Freedom on the Wallaby


CLASSIC BUSH VERSE – FREEDOM ON THE WALLABY

Introduction

Bush life was often hard but there were genuine pleasures to be found in its solace. As a people we developed a strong bond with the Australian environment but no more so than in the ‘golden years’ of the rural boom that followed the end of the goldrush era and continued up until 1890. These thirty or so years saw Australia riding high with record wheat, wool and beef prices. Work was plentiful; life was good. The pioneers had fought seemingly impenetrable bush, drought, flood, bushfire and pestilence – and usually won. We felt proud of being Australians and a certain ‘freedom’. The early 1890s saw dark clouds descend over the bush: the continuing struggle between labour and industry was experiencing painful and overdue arbitration. The shearing industry, which relied predominately on itinerant seasonal workers, had become more organised in their demands for better rates and conditions. The workers and pastoralists were at loggerheads and strikes erupted across the country. These were bitter times with the introduction of scab labour, vicious media campaigns (each side had their own newspapers) and inept colonial government interference. Crippling drought covered much of Australia intensifying rural problems. Many farmers walked off their properties in despair and out-of-work bush workers had no option that to take to the roads. Thousands ‘humped their blueys’ as swagmen, walking from town to town in search of work, or relying on handouts and sustenance rations.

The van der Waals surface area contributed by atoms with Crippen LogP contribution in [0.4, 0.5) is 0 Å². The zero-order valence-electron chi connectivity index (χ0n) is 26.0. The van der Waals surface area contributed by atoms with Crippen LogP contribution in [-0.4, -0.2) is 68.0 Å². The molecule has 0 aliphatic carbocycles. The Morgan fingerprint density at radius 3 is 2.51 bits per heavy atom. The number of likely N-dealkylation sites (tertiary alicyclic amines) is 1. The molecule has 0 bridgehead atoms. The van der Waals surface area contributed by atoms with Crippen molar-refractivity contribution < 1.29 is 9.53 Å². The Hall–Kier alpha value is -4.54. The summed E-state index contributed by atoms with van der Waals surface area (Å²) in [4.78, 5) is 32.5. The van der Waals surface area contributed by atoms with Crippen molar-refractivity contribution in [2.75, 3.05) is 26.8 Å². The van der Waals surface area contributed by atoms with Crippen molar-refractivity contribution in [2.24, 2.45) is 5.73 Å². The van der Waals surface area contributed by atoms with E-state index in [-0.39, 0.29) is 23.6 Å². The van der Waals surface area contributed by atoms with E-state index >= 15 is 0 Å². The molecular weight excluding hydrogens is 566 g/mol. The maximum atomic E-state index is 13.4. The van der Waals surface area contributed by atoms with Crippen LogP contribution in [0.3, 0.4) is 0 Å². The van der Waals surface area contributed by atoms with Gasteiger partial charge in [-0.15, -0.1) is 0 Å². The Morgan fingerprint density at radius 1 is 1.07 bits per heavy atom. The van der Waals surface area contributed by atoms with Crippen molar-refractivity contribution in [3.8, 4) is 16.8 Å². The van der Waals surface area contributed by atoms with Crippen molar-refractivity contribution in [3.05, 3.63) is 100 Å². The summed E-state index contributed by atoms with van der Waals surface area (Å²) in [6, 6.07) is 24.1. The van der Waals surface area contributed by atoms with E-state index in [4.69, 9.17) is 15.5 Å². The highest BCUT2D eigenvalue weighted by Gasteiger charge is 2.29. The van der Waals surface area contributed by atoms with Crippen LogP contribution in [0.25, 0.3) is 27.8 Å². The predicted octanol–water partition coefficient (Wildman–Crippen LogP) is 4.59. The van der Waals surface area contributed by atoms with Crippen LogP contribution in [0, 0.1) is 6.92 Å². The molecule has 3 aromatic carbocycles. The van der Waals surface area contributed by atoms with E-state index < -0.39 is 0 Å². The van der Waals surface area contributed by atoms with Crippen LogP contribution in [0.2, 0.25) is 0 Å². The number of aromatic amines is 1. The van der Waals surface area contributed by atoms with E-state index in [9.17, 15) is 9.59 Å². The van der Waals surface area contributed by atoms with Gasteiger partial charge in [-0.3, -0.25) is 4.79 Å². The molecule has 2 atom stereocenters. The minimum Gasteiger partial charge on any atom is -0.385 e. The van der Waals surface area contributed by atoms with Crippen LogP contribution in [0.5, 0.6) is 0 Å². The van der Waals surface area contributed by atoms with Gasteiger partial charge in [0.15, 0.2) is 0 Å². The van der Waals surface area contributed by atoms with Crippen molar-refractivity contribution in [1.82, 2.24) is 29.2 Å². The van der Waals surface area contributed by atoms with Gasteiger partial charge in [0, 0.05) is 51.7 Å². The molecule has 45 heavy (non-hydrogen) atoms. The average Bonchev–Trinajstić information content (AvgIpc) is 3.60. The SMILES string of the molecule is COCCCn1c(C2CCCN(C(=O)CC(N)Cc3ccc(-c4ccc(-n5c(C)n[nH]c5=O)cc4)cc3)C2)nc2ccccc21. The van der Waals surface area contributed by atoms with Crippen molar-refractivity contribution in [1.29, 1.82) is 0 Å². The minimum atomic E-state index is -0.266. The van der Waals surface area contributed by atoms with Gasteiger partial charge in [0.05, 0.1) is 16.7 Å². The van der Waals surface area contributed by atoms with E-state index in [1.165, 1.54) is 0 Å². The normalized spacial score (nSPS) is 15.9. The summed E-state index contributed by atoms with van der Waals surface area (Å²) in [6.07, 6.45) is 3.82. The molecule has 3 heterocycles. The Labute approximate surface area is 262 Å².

One of the things that kept body, mind and soul together was the perceived freedom of the bush. The unemployed took shelter under towering gumtrees, camped near river bends or simply disappeared into the quietness of the bush.

It was this freedom on the wallaby that captured the spirit of men trying to survive lean times. The poets understood and many of the poems of the period talk of the beauty of silence, the smell of open air and the freedom of open plains and mountains high. Much of it romanticises the past referring to the excitement of the gold fields, the pluck of bushrangers and the might of shearers, drovers and bullock drivers. It was if the poets knew there were better times ahead.